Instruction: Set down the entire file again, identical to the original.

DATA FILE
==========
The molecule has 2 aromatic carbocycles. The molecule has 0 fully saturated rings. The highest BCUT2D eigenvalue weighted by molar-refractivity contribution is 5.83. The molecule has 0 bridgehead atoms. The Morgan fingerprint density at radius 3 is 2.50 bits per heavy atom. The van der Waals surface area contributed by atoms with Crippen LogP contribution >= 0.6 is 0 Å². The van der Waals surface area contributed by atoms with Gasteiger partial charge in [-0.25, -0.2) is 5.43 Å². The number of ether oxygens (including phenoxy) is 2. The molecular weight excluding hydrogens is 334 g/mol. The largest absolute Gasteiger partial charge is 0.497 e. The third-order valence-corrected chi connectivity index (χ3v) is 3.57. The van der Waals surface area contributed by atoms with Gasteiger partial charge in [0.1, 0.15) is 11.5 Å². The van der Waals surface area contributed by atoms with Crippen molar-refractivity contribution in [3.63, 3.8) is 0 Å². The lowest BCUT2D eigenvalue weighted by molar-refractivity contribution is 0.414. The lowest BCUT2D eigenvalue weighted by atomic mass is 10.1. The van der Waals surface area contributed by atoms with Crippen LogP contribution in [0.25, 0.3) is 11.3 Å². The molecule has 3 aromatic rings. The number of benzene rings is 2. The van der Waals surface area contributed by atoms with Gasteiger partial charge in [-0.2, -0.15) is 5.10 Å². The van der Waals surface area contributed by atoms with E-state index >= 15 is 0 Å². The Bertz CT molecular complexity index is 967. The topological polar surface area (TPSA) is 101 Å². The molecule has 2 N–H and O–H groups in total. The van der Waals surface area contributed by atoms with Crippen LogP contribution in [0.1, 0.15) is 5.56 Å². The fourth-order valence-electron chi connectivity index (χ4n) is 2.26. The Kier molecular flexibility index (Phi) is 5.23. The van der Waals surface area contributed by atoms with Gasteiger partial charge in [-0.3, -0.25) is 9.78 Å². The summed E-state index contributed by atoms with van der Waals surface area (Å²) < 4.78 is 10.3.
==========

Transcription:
The molecule has 2 aromatic carbocycles. The molecule has 0 fully saturated rings. The highest BCUT2D eigenvalue weighted by molar-refractivity contribution is 5.83. The molecule has 0 bridgehead atoms. The Morgan fingerprint density at radius 3 is 2.50 bits per heavy atom. The van der Waals surface area contributed by atoms with Crippen LogP contribution >= 0.6 is 0 Å². The van der Waals surface area contributed by atoms with Gasteiger partial charge in [-0.25, -0.2) is 5.43 Å². The number of ether oxygens (including phenoxy) is 2. The molecular weight excluding hydrogens is 334 g/mol. The largest absolute Gasteiger partial charge is 0.497 e. The third-order valence-corrected chi connectivity index (χ3v) is 3.57. The van der Waals surface area contributed by atoms with Gasteiger partial charge in [0.1, 0.15) is 11.5 Å². The van der Waals surface area contributed by atoms with Crippen molar-refractivity contribution in [3.63, 3.8) is 0 Å². The lowest BCUT2D eigenvalue weighted by molar-refractivity contribution is 0.414. The lowest BCUT2D eigenvalue weighted by atomic mass is 10.1. The van der Waals surface area contributed by atoms with Crippen LogP contribution in [0.25, 0.3) is 11.3 Å². The molecule has 3 aromatic rings. The number of benzene rings is 2. The van der Waals surface area contributed by atoms with Gasteiger partial charge in [-0.2, -0.15) is 5.10 Å². The van der Waals surface area contributed by atoms with E-state index >= 15 is 0 Å². The Bertz CT molecular complexity index is 967. The topological polar surface area (TPSA) is 101 Å². The molecule has 2 N–H and O–H groups in total. The van der Waals surface area contributed by atoms with Crippen LogP contribution in [0.1, 0.15) is 5.56 Å². The fourth-order valence-electron chi connectivity index (χ4n) is 2.26. The Kier molecular flexibility index (Phi) is 5.23. The van der Waals surface area contributed by atoms with Gasteiger partial charge in [-0.3, -0.25) is 9.78 Å². The summed E-state index contributed by atoms with van der Waals surface area (Å²) < 4.78 is 10.3.